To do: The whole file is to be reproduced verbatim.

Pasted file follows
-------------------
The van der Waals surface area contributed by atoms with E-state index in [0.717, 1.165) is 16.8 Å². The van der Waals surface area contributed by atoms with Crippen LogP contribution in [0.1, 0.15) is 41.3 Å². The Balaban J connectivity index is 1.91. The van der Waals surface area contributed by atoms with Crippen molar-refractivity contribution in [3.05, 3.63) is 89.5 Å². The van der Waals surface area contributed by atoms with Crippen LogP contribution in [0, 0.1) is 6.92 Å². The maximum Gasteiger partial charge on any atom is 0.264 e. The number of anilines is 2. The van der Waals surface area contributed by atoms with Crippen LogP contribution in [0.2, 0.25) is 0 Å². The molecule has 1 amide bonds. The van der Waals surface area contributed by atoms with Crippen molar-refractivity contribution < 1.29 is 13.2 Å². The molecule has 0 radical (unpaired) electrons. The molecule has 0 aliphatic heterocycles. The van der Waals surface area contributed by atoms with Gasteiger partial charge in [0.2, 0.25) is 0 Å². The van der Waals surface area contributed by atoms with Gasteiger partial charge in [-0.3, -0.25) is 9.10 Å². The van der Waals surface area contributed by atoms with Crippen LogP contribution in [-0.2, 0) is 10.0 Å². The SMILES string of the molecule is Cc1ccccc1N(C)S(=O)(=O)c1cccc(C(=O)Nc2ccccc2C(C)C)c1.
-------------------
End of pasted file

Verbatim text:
The van der Waals surface area contributed by atoms with E-state index in [0.717, 1.165) is 16.8 Å². The van der Waals surface area contributed by atoms with Crippen LogP contribution in [0.1, 0.15) is 41.3 Å². The Balaban J connectivity index is 1.91. The van der Waals surface area contributed by atoms with Crippen molar-refractivity contribution in [3.05, 3.63) is 89.5 Å². The van der Waals surface area contributed by atoms with Crippen LogP contribution in [0, 0.1) is 6.92 Å². The maximum Gasteiger partial charge on any atom is 0.264 e. The number of anilines is 2. The van der Waals surface area contributed by atoms with Crippen LogP contribution in [0.2, 0.25) is 0 Å². The molecule has 1 amide bonds. The van der Waals surface area contributed by atoms with Crippen molar-refractivity contribution < 1.29 is 13.2 Å². The molecule has 0 radical (unpaired) electrons. The molecule has 0 aliphatic heterocycles. The van der Waals surface area contributed by atoms with Gasteiger partial charge in [0.2, 0.25) is 0 Å². The van der Waals surface area contributed by atoms with Gasteiger partial charge in [-0.3, -0.25) is 9.10 Å². The van der Waals surface area contributed by atoms with Crippen LogP contribution in [-0.2, 0) is 10.0 Å². The SMILES string of the molecule is Cc1ccccc1N(C)S(=O)(=O)c1cccc(C(=O)Nc2ccccc2C(C)C)c1.